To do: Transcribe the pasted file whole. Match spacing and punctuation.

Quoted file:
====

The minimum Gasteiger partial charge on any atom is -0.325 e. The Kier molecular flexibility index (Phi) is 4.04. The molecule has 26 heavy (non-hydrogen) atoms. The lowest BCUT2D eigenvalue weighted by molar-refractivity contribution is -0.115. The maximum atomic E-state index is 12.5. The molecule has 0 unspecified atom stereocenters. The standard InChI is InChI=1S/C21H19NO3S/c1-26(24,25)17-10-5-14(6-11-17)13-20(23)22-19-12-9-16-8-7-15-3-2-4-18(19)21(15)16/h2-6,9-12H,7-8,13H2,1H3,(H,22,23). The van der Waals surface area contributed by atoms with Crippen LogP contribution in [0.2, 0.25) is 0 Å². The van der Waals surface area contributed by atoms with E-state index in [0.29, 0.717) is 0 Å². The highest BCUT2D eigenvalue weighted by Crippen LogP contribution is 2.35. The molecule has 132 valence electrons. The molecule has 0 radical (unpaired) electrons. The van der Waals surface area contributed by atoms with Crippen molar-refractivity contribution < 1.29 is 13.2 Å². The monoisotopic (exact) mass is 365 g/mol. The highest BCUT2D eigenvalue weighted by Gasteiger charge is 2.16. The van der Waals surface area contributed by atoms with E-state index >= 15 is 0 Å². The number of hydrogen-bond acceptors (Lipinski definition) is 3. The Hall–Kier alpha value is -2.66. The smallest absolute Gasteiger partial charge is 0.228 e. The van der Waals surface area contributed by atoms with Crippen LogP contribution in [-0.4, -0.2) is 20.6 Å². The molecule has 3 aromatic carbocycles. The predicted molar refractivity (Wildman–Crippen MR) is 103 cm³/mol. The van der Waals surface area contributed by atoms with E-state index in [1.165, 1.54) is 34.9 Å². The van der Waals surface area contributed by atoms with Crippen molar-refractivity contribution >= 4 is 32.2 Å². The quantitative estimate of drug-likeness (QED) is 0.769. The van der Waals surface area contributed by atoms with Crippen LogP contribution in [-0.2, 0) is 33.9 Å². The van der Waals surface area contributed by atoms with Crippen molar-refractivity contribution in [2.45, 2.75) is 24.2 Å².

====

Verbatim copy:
The minimum Gasteiger partial charge on any atom is -0.325 e. The Kier molecular flexibility index (Phi) is 4.04. The molecule has 26 heavy (non-hydrogen) atoms. The lowest BCUT2D eigenvalue weighted by molar-refractivity contribution is -0.115. The maximum atomic E-state index is 12.5. The molecule has 0 unspecified atom stereocenters. The standard InChI is InChI=1S/C21H19NO3S/c1-26(24,25)17-10-5-14(6-11-17)13-20(23)22-19-12-9-16-8-7-15-3-2-4-18(19)21(15)16/h2-6,9-12H,7-8,13H2,1H3,(H,22,23). The van der Waals surface area contributed by atoms with Crippen LogP contribution in [0.2, 0.25) is 0 Å². The van der Waals surface area contributed by atoms with E-state index in [0.29, 0.717) is 0 Å². The highest BCUT2D eigenvalue weighted by Crippen LogP contribution is 2.35. The molecule has 132 valence electrons. The molecule has 0 radical (unpaired) electrons. The van der Waals surface area contributed by atoms with Crippen molar-refractivity contribution < 1.29 is 13.2 Å². The monoisotopic (exact) mass is 365 g/mol. The highest BCUT2D eigenvalue weighted by Gasteiger charge is 2.16. The van der Waals surface area contributed by atoms with E-state index >= 15 is 0 Å². The number of hydrogen-bond acceptors (Lipinski definition) is 3. The Hall–Kier alpha value is -2.66. The smallest absolute Gasteiger partial charge is 0.228 e. The van der Waals surface area contributed by atoms with Crippen LogP contribution in [-0.4, -0.2) is 20.6 Å². The molecule has 3 aromatic carbocycles. The predicted molar refractivity (Wildman–Crippen MR) is 103 cm³/mol. The van der Waals surface area contributed by atoms with E-state index in [1.165, 1.54) is 34.9 Å². The van der Waals surface area contributed by atoms with Crippen molar-refractivity contribution >= 4 is 32.2 Å². The quantitative estimate of drug-likeness (QED) is 0.769. The van der Waals surface area contributed by atoms with Crippen LogP contribution in [-0.2, 0) is 33.9 Å². The van der Waals surface area contributed by atoms with Crippen molar-refractivity contribution in [2.45, 2.75) is 24.2 Å².